All Fired Up
Your brain is composed of billions of tiny elements, each communicating with the other through a series of electrical impulses. The aggregate of all these electrical signals makes you who you are – enabling you to use your senses, integrate information, make plans, dream. But when the signals don’t come together as they should, it can result in a psychiatric disorder like schizophrenia.
Flavio Frohlich, Ph.D., has a theory on how to get those neurons back in sync. He thinks that superficial brain stimulation – applied through the firing of a few simple electrodes on the scalp -- could retrain neural networks to follow normal electrical activity patterns. Frohlich has already tested the approach in ferrets, and is using an NC TraC$ 50K pilot award to explore whether it could work in humans.
For a basic scientist like Frohlich, that is a big leap.
“I am going from being an engineer and an animal electrophysiologist to trying out some of my ideas with humans, and NC TraCS [North Carolina Translational and Clinical Sciences Institute] has made that possible. I would have never been able to do this without their help,” said Frohlich, who joined UNC-CH a year ago as an assistant professor of psychiatry, cell and molecular physiology, and biomedical engineering. “It's not just the money; it's the support and the mentoring they provide. It is the active encouragement to go beyond your own horizons -- which I love to do anyway – and the infrastructure to increase your chances of success.”
NC TraCS is UNC’s home of the NIH Clinical and Translational Science Awards (CTSA), a national consortium focused on speeding up the pace of translational research.
Frohlich’s own research focuses on the cerebral cortex, the convoluted outmost shell of the brain that is responsible for most of our higher-order functions. A lot of what scientists know about the cortex has come from electroencephalograms or EEGs, a technique developed over a hundred years ago. EEGs essentially give a global measure of brain activity, recording the overall hum or sound of a large group of neurons talking to each other. Researchers have found that neurons coordinate their communication through rhythmic activity patterns, or oscillations. Depending on your behavioral state -- whether you are in a deep sleep or trying to understand these words on the page -- those patterns appear at a different frequency.
These different frequencies all go by Greek letters – delta for the pattern that corresponds with taking that long nap, gamma for the one that appears when you are trying to digest new information. For people with neuropsychiatric illnesses, there are very specific deficits in certain rhythms. For example, the gamma oscillations are not as strong in patients with schizophrenia as they are in normal individuals.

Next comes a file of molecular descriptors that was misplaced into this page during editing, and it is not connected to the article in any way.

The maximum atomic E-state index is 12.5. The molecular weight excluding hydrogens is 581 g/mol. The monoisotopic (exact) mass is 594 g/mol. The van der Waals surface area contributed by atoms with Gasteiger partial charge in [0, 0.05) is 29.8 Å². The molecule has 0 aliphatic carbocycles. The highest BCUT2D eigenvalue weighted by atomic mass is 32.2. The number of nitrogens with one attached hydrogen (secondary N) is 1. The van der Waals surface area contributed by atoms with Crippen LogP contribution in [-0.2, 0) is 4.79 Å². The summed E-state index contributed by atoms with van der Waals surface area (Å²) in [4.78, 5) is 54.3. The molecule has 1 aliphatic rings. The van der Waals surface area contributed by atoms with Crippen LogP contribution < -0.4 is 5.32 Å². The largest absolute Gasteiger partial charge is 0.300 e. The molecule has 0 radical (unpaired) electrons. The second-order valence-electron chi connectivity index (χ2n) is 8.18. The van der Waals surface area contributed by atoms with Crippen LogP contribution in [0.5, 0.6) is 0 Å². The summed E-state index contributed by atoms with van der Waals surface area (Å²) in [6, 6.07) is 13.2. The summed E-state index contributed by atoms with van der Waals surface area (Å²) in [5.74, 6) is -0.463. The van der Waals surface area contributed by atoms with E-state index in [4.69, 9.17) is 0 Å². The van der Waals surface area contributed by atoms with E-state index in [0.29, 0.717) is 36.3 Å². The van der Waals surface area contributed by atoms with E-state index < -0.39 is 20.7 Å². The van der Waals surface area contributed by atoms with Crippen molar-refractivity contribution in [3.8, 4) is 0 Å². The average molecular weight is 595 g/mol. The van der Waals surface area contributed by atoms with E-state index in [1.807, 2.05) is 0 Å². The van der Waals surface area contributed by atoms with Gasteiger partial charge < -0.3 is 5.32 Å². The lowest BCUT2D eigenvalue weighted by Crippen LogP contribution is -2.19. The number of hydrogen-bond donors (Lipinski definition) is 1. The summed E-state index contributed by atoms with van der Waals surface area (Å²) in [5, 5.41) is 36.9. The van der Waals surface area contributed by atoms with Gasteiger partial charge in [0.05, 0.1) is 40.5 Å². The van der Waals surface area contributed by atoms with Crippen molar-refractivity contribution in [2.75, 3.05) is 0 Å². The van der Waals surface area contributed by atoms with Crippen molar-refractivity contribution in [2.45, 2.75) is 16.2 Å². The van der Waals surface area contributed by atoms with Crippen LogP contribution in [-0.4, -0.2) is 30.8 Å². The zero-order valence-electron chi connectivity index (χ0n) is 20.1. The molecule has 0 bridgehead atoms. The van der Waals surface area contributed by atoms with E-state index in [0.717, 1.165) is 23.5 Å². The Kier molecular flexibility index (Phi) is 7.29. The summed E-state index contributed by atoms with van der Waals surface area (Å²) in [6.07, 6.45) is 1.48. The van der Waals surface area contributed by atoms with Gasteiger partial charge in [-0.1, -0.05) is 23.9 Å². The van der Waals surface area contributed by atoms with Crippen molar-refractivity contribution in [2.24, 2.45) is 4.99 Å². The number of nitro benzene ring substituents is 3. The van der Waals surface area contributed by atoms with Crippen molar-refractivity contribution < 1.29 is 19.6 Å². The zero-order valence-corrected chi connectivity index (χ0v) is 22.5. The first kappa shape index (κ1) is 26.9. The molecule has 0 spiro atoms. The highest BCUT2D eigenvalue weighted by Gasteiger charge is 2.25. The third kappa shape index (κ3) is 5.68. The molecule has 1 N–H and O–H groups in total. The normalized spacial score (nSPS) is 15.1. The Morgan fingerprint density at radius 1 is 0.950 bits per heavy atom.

Frohlich thinks that within this basic observation lies a new treatment for schizophrenia and other mental illnesses. So he proposed a pilot project in collaboration with senior faculty psychiatrist John Gilmore, M.D., and senior faculty neurologist Bradley Vaughn, M.D., to test his idea.
“Rather than giving someone a pill that might change some biochemical properties of brain cells, which hopefully affects how brain cells talk to each other, which hopefully affects how these large scale signals arise, which hopefully affects behavior, we're going to take a massive shortcut,” said Frohlich. “We’re going to bypass all this molecular and cellular complexity and just use electrical stimulation to tell the brain how to get its act together.”
Frohlich’s approach is different from other researchers who have tried to use a constant electrical current to treat such deficiencies. Instead, Frohlich is using his basic knowledge of the brain’s communication patterns to apply specific electrical frequencies as a way of nudging the brain’s wiring back into a specific rhythm.
“Using constant stimulation would be like trying to have a conversation by me yelling at you at constant pitch and volume and not really having any temporal structure in my speech,” said Frohlich. “We want to use electrical stimulation to more intelligently converse with the brain, to tell it when it is out of step and give it a hint of how to correct its behavior. Almost like a dance teacher.”
He has just started his pilot project, which tests brain stimulation in 16 volunteers with no history of neuropsychiatric illnesses. Though there will be no deficiency to correct in the study subjects, Frohlich says that people’s brain functioning can always get better. If he finds that brain stimulation has a positive effect, then he will move on to assess its effects in patients with schizophrenia.
The Swiss-born son of two physicians, Frohlich is happy to push his work closer to the clinic. While he wants to focus on patients with schizophrenia first, he thinks his approach could also help treat autism, attention deficit disorder, depression and dementia, all of which have neural communication that is out of sync.
“Down the road, I’m probably going to want to do it all, but I also realize that we have to take a number of smaller or bigger steps first,” said Frohlich. “I’m happy to have help in making my research truly translational.”
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